There can be many reasons for poll movements but whether by coincidence or not the parties most associated by dirty smear politics have all dropped in the latest NZ Herald poll, and parties not associated with dirt have gone up, especially the Greens.

Dirty parties:

  • National 50 (down 4.9)
  • Labour 25.2 (down 1.3)
  • NZ First 4.3 (down 0.3)

Clean parties:

  • Greens 13.7 (up 3.8)
  • Conservatives 2.6 (up 1.4)
  • Maori Party 0.7 (up 0.2)
  • Act 0.6 (up 0.6)
  • United Future 0.4 (up 0.4)

Others

  • Mana-Internet 2.1 (down 0.1)
  • Aotearoa Legalise Cannabis (down 0.1)

Having made that point poll to poll movements are not as important as trends.

Herlad poll trends Aug14

  • National’s last poll result may have been an outlier.
  • Labour continue to trend down.
  • Greens have surged but time will tell if it is temoporary or becomes a positive trend.

Herald poll trends small Aug14

  • Winston Peters has been struggling to sustain a profile in a very competitive media.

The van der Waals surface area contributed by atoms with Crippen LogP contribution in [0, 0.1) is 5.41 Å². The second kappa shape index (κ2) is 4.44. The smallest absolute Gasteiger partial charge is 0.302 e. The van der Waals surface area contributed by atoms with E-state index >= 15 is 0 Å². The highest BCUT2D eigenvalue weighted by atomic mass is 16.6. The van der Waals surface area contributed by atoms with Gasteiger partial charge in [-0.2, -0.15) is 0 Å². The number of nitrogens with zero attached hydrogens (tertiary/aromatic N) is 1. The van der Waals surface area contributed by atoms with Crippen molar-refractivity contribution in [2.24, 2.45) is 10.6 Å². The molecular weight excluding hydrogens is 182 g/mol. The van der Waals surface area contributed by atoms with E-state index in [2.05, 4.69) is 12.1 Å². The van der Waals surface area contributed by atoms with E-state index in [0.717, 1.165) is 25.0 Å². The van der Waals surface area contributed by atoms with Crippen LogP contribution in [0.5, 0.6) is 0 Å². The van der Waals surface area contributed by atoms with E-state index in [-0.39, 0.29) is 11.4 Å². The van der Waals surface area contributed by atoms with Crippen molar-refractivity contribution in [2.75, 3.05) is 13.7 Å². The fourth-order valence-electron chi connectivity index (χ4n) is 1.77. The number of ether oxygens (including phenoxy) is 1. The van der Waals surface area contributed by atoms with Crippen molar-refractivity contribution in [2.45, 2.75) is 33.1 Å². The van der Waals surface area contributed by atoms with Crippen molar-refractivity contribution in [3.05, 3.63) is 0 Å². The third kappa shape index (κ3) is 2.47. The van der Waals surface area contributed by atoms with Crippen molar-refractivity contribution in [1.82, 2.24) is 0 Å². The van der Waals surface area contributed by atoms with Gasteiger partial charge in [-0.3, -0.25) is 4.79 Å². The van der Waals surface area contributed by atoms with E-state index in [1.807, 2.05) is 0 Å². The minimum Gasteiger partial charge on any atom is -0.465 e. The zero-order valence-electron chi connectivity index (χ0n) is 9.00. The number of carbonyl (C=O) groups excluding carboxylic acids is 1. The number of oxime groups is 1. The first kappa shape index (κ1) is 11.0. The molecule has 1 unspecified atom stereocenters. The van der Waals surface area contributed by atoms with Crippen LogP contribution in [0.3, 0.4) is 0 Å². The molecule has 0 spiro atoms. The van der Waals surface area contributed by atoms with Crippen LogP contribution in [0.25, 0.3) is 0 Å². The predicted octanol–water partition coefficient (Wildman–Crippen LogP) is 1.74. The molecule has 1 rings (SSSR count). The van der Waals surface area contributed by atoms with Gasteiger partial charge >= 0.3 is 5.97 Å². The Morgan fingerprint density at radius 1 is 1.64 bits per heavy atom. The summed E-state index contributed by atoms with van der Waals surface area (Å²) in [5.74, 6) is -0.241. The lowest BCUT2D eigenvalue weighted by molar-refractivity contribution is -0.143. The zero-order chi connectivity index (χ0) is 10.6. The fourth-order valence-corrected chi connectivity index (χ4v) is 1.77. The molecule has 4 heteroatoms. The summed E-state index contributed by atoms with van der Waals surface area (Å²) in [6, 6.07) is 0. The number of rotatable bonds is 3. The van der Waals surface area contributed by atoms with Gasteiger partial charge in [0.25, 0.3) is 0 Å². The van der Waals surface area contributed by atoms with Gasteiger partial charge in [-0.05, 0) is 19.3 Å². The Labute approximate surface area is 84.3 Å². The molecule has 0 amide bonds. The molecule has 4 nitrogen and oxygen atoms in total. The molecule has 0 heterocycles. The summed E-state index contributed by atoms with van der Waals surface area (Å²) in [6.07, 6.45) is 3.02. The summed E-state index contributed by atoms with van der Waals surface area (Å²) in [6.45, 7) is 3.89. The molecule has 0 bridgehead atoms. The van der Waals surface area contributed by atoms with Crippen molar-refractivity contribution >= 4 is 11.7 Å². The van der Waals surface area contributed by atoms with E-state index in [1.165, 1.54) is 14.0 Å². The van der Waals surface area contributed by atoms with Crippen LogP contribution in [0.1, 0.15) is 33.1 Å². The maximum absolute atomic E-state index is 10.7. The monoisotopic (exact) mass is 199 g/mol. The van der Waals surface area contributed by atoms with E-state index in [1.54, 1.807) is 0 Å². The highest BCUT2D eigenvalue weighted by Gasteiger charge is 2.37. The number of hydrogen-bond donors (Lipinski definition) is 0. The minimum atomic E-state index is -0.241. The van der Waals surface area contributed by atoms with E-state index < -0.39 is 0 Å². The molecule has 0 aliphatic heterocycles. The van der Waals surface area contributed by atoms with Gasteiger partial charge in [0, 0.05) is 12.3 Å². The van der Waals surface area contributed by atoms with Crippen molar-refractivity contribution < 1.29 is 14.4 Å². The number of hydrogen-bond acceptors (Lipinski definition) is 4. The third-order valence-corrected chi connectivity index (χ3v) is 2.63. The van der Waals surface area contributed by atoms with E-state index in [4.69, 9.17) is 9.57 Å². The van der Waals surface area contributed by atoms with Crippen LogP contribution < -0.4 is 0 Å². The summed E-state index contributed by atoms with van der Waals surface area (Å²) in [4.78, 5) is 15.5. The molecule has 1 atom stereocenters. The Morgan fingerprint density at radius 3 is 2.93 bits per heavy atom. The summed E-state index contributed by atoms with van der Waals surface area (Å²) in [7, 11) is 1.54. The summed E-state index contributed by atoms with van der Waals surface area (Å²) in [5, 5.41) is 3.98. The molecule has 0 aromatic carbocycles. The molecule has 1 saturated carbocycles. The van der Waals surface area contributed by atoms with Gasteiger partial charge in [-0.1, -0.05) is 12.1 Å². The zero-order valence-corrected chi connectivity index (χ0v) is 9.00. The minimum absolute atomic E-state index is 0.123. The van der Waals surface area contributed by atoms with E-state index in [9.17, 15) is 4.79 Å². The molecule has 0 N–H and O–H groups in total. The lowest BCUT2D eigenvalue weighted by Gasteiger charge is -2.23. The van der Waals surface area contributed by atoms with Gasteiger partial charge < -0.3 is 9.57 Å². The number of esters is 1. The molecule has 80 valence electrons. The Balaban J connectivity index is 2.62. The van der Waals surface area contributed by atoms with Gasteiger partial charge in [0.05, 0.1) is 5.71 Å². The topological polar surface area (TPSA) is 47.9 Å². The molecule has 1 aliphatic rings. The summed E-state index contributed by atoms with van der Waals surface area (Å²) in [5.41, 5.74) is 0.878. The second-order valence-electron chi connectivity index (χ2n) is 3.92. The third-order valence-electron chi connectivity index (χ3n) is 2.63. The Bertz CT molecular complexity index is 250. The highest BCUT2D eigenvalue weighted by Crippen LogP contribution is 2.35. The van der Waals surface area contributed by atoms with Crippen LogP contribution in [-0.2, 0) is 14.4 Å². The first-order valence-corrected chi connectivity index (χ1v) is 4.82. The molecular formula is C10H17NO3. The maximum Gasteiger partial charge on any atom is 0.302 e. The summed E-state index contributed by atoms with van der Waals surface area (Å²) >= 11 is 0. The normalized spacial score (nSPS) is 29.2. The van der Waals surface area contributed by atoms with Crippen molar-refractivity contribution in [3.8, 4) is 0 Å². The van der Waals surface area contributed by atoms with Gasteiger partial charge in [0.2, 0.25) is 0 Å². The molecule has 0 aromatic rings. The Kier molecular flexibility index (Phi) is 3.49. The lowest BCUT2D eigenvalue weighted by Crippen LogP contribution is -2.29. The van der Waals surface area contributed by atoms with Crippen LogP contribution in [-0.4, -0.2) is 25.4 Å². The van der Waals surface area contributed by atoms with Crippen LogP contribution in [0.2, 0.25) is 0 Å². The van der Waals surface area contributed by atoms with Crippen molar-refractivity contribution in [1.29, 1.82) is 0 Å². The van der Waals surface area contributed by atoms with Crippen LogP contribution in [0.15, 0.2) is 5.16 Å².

• Conservatives will be hoping they are on the rise but 5% is a long way up from there.
  • Internet-Mana climbed initially but may be leveling off.
  • Maori, Act and United Future will be grateful for any scraps they can get.

The poll of 750 respondents was conducted between August 14 and 20 and has a margin of error of plus or minus 3.6 per cent. On the party vote questions 12.5 per cent were undecided.

Source: Greens spring in polls as National takes hit

NZ Herald leaning heavily towards ‘political pressure’

NZ Herald initiated the latest discussion on Kim Dotcom’s residency, releasing documents they obtained yesterday. They led this with Why our spy agency let Dotcom into New Zealand.

Prime Minister John Key must explain the “political pressure” government officials were under to process Kim Dotcom’s residency application, Labour says.

Documents declassified and released through the Official Information Act show the Security Intelligence Service tried to block Kim Dotcom’s residency application but dropped their objection 90 minutes after being told there was “political pressure” to let the tycoon into New Zealand.